The European aircraft manufacturer Airbus Industrie, on track to eclipse US rival Boeing in annual deliveries for the second straight year, is closing out this year on a flood of Asian orders and has snared the first firm expression of interest in its future A350. \nAirbus, jointly owned by the European Aeronautic Defence and Space Co (EADS) and BAE Systems of Britain, has set its sights on between 315 and 320 deliveries this year and appears to be in good shape to beat Boeing, which is banking on 285 aircraft deliveries. \n"2004 has so far been a very successful year for EADS and Airbus, especially in the Asia-Pacific region, and we expect more Airbus orders to be announced before the end of the year," EADS co-chief executives Philippe Camus and Rainer Hertrich said in a joint statement. \nIn a further piece of good news for the consortium, Airbus disclosed on Tuesday that Spanish airline Air Europa had signed the first letter of intent to purchase the Airbus A350, signalling its interest in 10 of the long-range, mid-size planes launched just 11 days ago. \nAirbus has likewise just announced major orders from two Indian low-cost carriers while its chief executive, Noel Forgeard, recently disclosed that he had reached an accord with a Chinese company on the acquisition of five giant Airbus A380s. \nThe European consortium said earlier on Tuesday it had struck a deal to sell 30 A320 aircraft to Air Deccan of India. \nJohn Leahy, Airbus chief commercial officer, said the US$1.8 billion agreement amounted to a firm order for 30 planes starting next year with an additional option for another 20 aircraft. \nAirbus estimates that by 2023 the Asia-Pacific region should account for 31 percent of global air traffic against 25 percent at present. Europe by contrast is seen as stagnating at 32 percent during the same period, with North America slipping back from 33 to 26 percent. \nSeparately, Asia's top airline Japan Airlines (JAL) said yesterday it was seriously considering a purchase of the Boeing 7E7 Dreamliner, the next-generation jet on which the US aviation giant is staking its future. \n"We have been considering buying the plane. We have had in-depth discussions and we are at the final stage of our consideration," JAL spokesman Tatsuo Yoshimura said. \nHis comment came after The Wall Street Journal reported that JAL may yesterday announce the selection of the Boeing 7E7 to replace as many as 58 aircraft in its fleet. \nThe airline has said it wants to replace its 36 aging Boeing 767s and 22 Airbus A300-600s by 2008 -- the same year that Boeing plans to introduce the 7E7, the newspaper said. \nA JAL purchase would give a badly needed boost to the sluggish sales of the Dreamliner, a fuel-efficient jet which can hold 200 to 300 passengers.
Three cases of Candida auris, a fungus that can cause a yeast infection known as candidiasis in humans, have been reported in Taiwan over the past few years, but they did not display drug resistance, Centers for Disease Control (CDC) Deputy Director-General Philip Lo (羅一鈞) said yesterday. Lo made the statement at a news conference in Taipei, one day after the Washington Post reported that the potentially deadly fungus is spreading in US hospitals. The fungus was first discovered in Japan in 2009 and poses a danger to immunocompromised people, with an estimated mortality rate of 30 to 60 percent, Lo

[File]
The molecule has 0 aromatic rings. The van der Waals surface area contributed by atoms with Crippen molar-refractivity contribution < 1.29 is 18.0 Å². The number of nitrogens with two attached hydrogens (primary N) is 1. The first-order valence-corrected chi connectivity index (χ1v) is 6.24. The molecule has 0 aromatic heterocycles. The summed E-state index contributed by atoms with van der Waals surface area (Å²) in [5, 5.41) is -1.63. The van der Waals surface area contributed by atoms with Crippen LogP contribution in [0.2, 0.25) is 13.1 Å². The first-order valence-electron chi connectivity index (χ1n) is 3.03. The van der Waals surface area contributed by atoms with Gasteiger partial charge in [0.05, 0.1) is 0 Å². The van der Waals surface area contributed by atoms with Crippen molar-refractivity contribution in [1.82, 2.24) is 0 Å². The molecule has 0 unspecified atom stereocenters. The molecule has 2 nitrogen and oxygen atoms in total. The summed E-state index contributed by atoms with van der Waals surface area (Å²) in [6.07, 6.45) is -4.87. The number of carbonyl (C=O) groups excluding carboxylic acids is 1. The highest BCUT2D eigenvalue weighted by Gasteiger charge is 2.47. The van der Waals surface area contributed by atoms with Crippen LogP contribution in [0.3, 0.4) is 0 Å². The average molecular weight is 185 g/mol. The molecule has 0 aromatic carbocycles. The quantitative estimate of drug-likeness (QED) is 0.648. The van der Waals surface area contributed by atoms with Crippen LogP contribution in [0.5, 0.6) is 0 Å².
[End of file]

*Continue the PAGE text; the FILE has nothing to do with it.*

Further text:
‘COINCIDENCE’: The former president should keep in mind local and global response to his actions and abide by the law to safeguard national interests, the MAC said The Presidential Office yesterday confirmed that it has received an application from former president Ma Ying-jeou (馬英九) to visit China next week and would be discussing his security detail. “As the travel restrictions on former president Ma have expired, we respect his plan to pay respect to his ancestors in China,” Presidential Office spokeswoman Lin Yu-chan (林聿禪) said. “We will review his travel plan and consult concerned agencies to assist him in arranging his security detail.” “We also hope that Ma, as a former commander in chief of Taiwan, acts in a manner that aligns with national interests and does not hurt
‘DIRE’: Taiwan would not engage in ‘dollar diplomacy,’ the Ministry of Foreign Affairs said, after China reportedly offered Honduras up to US$3 billion to establish relations The government yesterday recalled its ambassador to Honduras after the Central American nation sent its foreign minister to China, signaling that it would sever diplomatic ties with Taiwan. Suspicions concerning ties with Honduras are rife after Honduran President Xiomara Castro on Tuesday last week wrote on Twitter that her country would pursue diplomatic ties with China. Honduran Minister of Foreign Affairs Eduardo Enrique Reina traveled to China on Wednesday “to promote efforts for the establishment of diplomatic relations” on instructions from Castro, Reuters yesterday quoted Honduran presidential spokesman Ivis Alvarado as saying. The government “has decided to immediately recall the ambassador to Honduras
‘NOTHING NEW’: China should not use Tsai Ing-wen’s transits through the US as a pretext to step up aggressive activity in the Taiwan Strait, a Washington official said President Tsai Ing-wen (蔡英文) is to stop over in the US on her way to and from Central America next week, but her administration would not confirm a meeting with US House of Representatives Speaker Kevin McCarthy. Tsai’s delegation is to leave Taipei on Wednesday next week and stop over in New York City, Presidential Office spokeswoman Lin Yu-chan (林聿禪) told a news conference yesterday. Tsai is then to head to Guatemala on Saturday next week for talks with Guatemalan President Alejandro Giammattei and to meet with Taiwanese expatriates, the Ministry of Foreign Affairs said. On April 3, Tsai is scheduled to travel